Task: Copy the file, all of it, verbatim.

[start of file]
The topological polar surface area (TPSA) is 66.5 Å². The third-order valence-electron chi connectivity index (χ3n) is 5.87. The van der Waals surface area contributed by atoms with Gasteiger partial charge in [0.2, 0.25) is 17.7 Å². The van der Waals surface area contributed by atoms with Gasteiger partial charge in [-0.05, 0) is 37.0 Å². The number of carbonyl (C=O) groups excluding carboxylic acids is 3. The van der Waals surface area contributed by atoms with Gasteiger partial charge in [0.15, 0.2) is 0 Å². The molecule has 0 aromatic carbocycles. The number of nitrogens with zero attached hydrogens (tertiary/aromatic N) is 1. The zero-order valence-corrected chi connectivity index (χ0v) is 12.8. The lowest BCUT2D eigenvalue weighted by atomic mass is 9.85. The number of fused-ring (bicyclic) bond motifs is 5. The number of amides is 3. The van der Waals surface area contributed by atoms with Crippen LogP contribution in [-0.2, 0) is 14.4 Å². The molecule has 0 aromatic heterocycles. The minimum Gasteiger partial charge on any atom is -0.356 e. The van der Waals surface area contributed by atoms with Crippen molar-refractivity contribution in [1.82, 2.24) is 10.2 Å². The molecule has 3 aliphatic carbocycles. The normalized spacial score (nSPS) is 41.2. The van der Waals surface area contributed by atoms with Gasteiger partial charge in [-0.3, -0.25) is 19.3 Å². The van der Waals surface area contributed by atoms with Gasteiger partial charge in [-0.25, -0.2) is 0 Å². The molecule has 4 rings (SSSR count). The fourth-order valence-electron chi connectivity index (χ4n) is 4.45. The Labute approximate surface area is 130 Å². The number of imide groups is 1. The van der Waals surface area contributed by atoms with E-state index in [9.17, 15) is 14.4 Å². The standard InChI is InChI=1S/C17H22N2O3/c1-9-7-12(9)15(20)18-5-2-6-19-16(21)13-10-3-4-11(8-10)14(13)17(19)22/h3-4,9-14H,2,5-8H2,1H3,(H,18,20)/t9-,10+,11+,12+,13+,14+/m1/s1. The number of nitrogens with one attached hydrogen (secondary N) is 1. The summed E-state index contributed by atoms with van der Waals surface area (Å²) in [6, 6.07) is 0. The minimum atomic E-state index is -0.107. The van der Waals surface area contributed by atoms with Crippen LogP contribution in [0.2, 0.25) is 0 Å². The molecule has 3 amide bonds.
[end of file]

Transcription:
The topological polar surface area (TPSA) is 66.5 Å². The third-order valence-electron chi connectivity index (χ3n) is 5.87. The van der Waals surface area contributed by atoms with Gasteiger partial charge in [0.2, 0.25) is 17.7 Å². The van der Waals surface area contributed by atoms with Gasteiger partial charge in [-0.05, 0) is 37.0 Å². The number of carbonyl (C=O) groups excluding carboxylic acids is 3. The van der Waals surface area contributed by atoms with Gasteiger partial charge in [0.15, 0.2) is 0 Å². The molecule has 0 aromatic carbocycles. The number of nitrogens with zero attached hydrogens (tertiary/aromatic N) is 1. The zero-order valence-corrected chi connectivity index (χ0v) is 12.8. The lowest BCUT2D eigenvalue weighted by atomic mass is 9.85. The number of fused-ring (bicyclic) bond motifs is 5. The number of amides is 3. The van der Waals surface area contributed by atoms with Crippen LogP contribution in [-0.2, 0) is 14.4 Å². The molecule has 0 aromatic heterocycles. The minimum Gasteiger partial charge on any atom is -0.356 e. The van der Waals surface area contributed by atoms with Crippen molar-refractivity contribution in [1.82, 2.24) is 10.2 Å². The molecule has 3 aliphatic carbocycles. The normalized spacial score (nSPS) is 41.2. The van der Waals surface area contributed by atoms with Gasteiger partial charge in [-0.3, -0.25) is 19.3 Å². The van der Waals surface area contributed by atoms with Gasteiger partial charge in [-0.25, -0.2) is 0 Å². The molecule has 4 rings (SSSR count). The fourth-order valence-electron chi connectivity index (χ4n) is 4.45. The Labute approximate surface area is 130 Å². The number of imide groups is 1. The van der Waals surface area contributed by atoms with E-state index in [9.17, 15) is 14.4 Å². The standard InChI is InChI=1S/C17H22N2O3/c1-9-7-12(9)15(20)18-5-2-6-19-16(21)13-10-3-4-11(8-10)14(13)17(19)22/h3-4,9-14H,2,5-8H2,1H3,(H,18,20)/t9-,10+,11+,12+,13+,14+/m1/s1. The number of nitrogens with one attached hydrogen (secondary N) is 1. The summed E-state index contributed by atoms with van der Waals surface area (Å²) in [6, 6.07) is 0. The minimum atomic E-state index is -0.107. The van der Waals surface area contributed by atoms with Crippen LogP contribution in [0.2, 0.25) is 0 Å². The molecule has 3 amide bonds.